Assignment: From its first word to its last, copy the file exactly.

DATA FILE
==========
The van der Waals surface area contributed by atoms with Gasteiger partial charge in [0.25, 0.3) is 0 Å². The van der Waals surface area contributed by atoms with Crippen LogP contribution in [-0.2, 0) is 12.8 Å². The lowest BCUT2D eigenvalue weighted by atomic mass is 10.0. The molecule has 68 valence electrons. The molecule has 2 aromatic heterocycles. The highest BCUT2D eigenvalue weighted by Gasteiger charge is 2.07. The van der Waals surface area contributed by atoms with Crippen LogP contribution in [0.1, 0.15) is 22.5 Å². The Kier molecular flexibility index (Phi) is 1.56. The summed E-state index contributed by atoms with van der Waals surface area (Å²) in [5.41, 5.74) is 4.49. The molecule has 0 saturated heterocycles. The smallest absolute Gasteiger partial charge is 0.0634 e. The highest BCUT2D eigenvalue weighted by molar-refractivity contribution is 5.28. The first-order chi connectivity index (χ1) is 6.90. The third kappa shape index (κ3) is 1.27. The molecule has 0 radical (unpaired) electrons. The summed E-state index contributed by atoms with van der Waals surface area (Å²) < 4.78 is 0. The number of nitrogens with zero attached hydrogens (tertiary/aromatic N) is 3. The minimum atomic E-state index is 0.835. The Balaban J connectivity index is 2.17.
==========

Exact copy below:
The van der Waals surface area contributed by atoms with Gasteiger partial charge in [0.25, 0.3) is 0 Å². The van der Waals surface area contributed by atoms with Crippen LogP contribution in [-0.2, 0) is 12.8 Å². The lowest BCUT2D eigenvalue weighted by atomic mass is 10.0. The molecule has 68 valence electrons. The molecule has 2 aromatic heterocycles. The highest BCUT2D eigenvalue weighted by Gasteiger charge is 2.07. The van der Waals surface area contributed by atoms with Crippen LogP contribution in [0.1, 0.15) is 22.5 Å². The Kier molecular flexibility index (Phi) is 1.56. The summed E-state index contributed by atoms with van der Waals surface area (Å²) in [5.41, 5.74) is 4.49. The molecule has 0 saturated heterocycles. The smallest absolute Gasteiger partial charge is 0.0634 e. The highest BCUT2D eigenvalue weighted by molar-refractivity contribution is 5.28. The first-order chi connectivity index (χ1) is 6.90. The third kappa shape index (κ3) is 1.27. The molecule has 0 radical (unpaired) electrons. The summed E-state index contributed by atoms with van der Waals surface area (Å²) < 4.78 is 0. The number of nitrogens with zero attached hydrogens (tertiary/aromatic N) is 3. The minimum atomic E-state index is 0.835. The Balaban J connectivity index is 2.17.